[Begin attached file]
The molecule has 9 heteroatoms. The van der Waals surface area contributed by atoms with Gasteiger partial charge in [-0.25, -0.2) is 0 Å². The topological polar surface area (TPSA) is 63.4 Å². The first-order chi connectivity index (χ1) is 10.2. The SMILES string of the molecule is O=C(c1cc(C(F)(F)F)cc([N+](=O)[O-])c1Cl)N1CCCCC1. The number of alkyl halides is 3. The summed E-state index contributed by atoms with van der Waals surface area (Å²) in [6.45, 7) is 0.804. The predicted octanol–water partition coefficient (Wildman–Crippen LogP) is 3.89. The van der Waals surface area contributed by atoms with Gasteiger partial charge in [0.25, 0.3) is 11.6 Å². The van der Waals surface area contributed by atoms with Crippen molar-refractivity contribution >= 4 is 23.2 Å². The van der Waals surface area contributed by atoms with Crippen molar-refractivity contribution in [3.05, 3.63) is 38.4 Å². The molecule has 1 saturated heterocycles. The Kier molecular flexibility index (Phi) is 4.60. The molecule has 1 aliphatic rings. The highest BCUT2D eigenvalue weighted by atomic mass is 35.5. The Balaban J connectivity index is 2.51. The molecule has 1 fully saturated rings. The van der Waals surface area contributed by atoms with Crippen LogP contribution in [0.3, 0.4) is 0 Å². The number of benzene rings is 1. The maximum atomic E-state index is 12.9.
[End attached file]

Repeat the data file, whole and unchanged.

The molecule has 9 heteroatoms. The van der Waals surface area contributed by atoms with Gasteiger partial charge in [-0.25, -0.2) is 0 Å². The topological polar surface area (TPSA) is 63.4 Å². The first-order chi connectivity index (χ1) is 10.2. The SMILES string of the molecule is O=C(c1cc(C(F)(F)F)cc([N+](=O)[O-])c1Cl)N1CCCCC1. The number of alkyl halides is 3. The summed E-state index contributed by atoms with van der Waals surface area (Å²) in [6.45, 7) is 0.804. The predicted octanol–water partition coefficient (Wildman–Crippen LogP) is 3.89. The van der Waals surface area contributed by atoms with Gasteiger partial charge in [0.25, 0.3) is 11.6 Å². The van der Waals surface area contributed by atoms with Crippen molar-refractivity contribution >= 4 is 23.2 Å². The van der Waals surface area contributed by atoms with Crippen molar-refractivity contribution in [3.05, 3.63) is 38.4 Å². The molecule has 1 saturated heterocycles. The Kier molecular flexibility index (Phi) is 4.60. The molecule has 1 aliphatic rings. The highest BCUT2D eigenvalue weighted by atomic mass is 35.5. The Balaban J connectivity index is 2.51. The molecule has 1 fully saturated rings. The van der Waals surface area contributed by atoms with Crippen LogP contribution in [0.3, 0.4) is 0 Å². The number of benzene rings is 1. The maximum atomic E-state index is 12.9.